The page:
Monday, March 13, 2006
State Rep. Bud Heidgerken, R-Freeport, figures this is a problem and has proposed a solution: He's introduced a bill intended to ensure that all teachers use "clear English pronunciation" before being allowed to teach undergraduate students.The North Dakota law proposed that if 10% of students complain, you would remove TAs. I don't know if that would apply to full-time faculty or even adjuncts.
Heidgerken, a former teacher and cafe owner, said he's gotten an earful about incomprehensible instructors from his own kids, former students and employees.
"I've had many students say they dropped a course or delayed graduation for a semester because they couldn't get around this one professor they couldn't understand," he said. "All I'm trying to accomplish is getting the best education we have for postsecondary students."
Most of the concerns focus on disciplines such as math, science and engineering, where foreign-born professors and teaching assistants are common.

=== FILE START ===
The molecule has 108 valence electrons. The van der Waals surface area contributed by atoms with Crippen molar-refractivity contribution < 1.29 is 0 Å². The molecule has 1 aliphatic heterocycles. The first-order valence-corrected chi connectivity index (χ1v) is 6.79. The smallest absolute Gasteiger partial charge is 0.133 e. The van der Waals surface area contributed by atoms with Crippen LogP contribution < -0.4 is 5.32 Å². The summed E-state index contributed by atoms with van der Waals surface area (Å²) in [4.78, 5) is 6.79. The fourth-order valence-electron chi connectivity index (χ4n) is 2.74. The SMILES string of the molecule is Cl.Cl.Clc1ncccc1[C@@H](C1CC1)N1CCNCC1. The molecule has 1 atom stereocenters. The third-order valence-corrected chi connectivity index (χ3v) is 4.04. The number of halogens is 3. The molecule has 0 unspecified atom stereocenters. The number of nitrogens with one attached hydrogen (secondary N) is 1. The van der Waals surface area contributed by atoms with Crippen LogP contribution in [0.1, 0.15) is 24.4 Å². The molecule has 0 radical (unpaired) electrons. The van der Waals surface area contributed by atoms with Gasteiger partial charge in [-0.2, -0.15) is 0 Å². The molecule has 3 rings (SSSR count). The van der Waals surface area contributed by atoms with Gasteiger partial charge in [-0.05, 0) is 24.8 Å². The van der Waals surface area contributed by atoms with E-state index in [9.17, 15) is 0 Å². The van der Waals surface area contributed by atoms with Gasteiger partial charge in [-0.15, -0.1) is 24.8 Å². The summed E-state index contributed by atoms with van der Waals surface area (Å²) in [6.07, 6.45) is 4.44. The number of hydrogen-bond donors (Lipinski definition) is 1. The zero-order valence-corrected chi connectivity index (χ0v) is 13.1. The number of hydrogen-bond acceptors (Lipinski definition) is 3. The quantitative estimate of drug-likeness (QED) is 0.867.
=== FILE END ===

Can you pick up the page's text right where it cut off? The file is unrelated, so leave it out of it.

The bill would require that schools in Minnesota State Colleges and Universities (MnSCU) ensure their teachers speak plain English.
It would "request" that the University of Minnesota do the same; the Legislature can technically only request compliance from the U because it is an autonomous body under the state Constitution.
How, exactly, does Bud plan to test these people? Is the assumption that, when we bring faculty to campus to visit with us to decide if we want to hire them, that existing faculty do not care if the faculty member can speak English well?
Categories: higher_ed, Minnesota